Vancouver Mayor Tim Leavitt criticized efforts in Olympia to renew discussions about a crossing over the Columbia River and asked key lawmakers to kill the proposed legislation.
In particular, Leavitt blasted Rep. Liz Pike’s involvement. In a Jan. 26 email to Rep. Judy Clibborn, chair of the House’s Transportation Committee, Leavitt said Pike’s participation “results in an immediate recoil from the political, business and community leadership who are desiring to reach a collaborative and realistic resolution to this regional transportation challenge.”
In a phone interview Tuesday, Leavitt called Pike, R-Camas, “one of the lead architects in an effort to destroy the most important job-creating, economy-boosting project in our region,” referencing the now-defunct Columbia River Crossing project.
Pike has joined forces with Rep. Sharon Wylie, D-Vancouver, to push House Bill 2414, which would carve out $100,000 to form a bipartisan, bicameral coalition of legislators from both sides of the river to revive conversations about how to improve freight mobility and congestion over the river. The measure is scheduled in the House Transportation Committee today.
“Quite frankly, (Pike) can’t be trusted not to do the same thing she did before,” Leavitt said. “And that’s subvert the public process that occurred for years: public hearings, public votes, and a lot of money studying an improvement on the I-5 corridor that would have improved congestion and mobility choices for Southwest Washington. … I don’t think it’s a surprise to anybody that’s following politics and following issues in our region that Liz Pike has become toxic in her efforts to move things forward.”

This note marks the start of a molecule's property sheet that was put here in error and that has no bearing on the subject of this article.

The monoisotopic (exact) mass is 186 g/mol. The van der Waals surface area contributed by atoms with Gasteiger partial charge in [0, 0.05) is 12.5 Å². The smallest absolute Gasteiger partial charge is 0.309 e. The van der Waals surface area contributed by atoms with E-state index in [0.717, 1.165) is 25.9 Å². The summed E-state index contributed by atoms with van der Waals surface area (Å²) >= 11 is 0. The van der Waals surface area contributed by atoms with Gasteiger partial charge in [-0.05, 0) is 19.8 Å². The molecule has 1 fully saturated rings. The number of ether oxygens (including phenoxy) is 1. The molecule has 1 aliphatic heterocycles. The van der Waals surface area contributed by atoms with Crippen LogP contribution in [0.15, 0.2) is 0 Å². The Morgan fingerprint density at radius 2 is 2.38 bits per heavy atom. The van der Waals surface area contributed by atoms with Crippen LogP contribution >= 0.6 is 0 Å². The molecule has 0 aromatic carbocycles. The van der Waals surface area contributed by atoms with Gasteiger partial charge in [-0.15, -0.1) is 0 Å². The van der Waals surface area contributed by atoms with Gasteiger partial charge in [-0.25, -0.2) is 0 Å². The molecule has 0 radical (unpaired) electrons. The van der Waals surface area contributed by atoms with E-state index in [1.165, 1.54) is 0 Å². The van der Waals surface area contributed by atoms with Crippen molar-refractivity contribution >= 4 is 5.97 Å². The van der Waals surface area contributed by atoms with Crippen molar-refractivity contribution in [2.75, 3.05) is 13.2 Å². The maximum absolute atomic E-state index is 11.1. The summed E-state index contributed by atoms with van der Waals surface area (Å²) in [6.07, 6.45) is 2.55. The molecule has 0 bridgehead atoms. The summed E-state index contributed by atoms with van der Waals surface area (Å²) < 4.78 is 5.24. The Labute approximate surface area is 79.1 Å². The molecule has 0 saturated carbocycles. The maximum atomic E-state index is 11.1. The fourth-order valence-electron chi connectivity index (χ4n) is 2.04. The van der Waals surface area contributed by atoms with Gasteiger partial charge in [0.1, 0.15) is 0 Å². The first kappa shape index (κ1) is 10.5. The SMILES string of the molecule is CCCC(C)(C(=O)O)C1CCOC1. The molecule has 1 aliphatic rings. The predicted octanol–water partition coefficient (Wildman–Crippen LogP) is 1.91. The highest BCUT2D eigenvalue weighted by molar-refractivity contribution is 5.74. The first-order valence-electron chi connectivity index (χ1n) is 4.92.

Mark Brown, the city’s lobbyist, said city officials are also concerned House Bill 2414 doesn’t incorporate any city or community involvement.
The Clark County council publicly supported the legislation after Pike asked Councilor Julie Olson to raise the issue.
Pike said the number of Southwest Washington representatives who have signed on as co-sponsors is a rare symbol of unity.
Republican Reps. Paul Harris of Vancouver, Brandon Vick of Felida and Lynda Wilson of Vancouver signed on to support the measure, and Democrat Rep. Jim Moeller of Vancouver added his name to the list, along with Wylie.
On Tuesday, Pike said the measure is gaining momentum in the state Senate.
“Everyone agrees that it’s time to move forward and not dwell on the past,” Pike said. “And how refreshing is that?”
Wylie said conversations about the measure are ongoing and believes the measure will be voted out of committee today. The process, Wylie said, is one of “gaining understanding, not hard-fought persuasion.”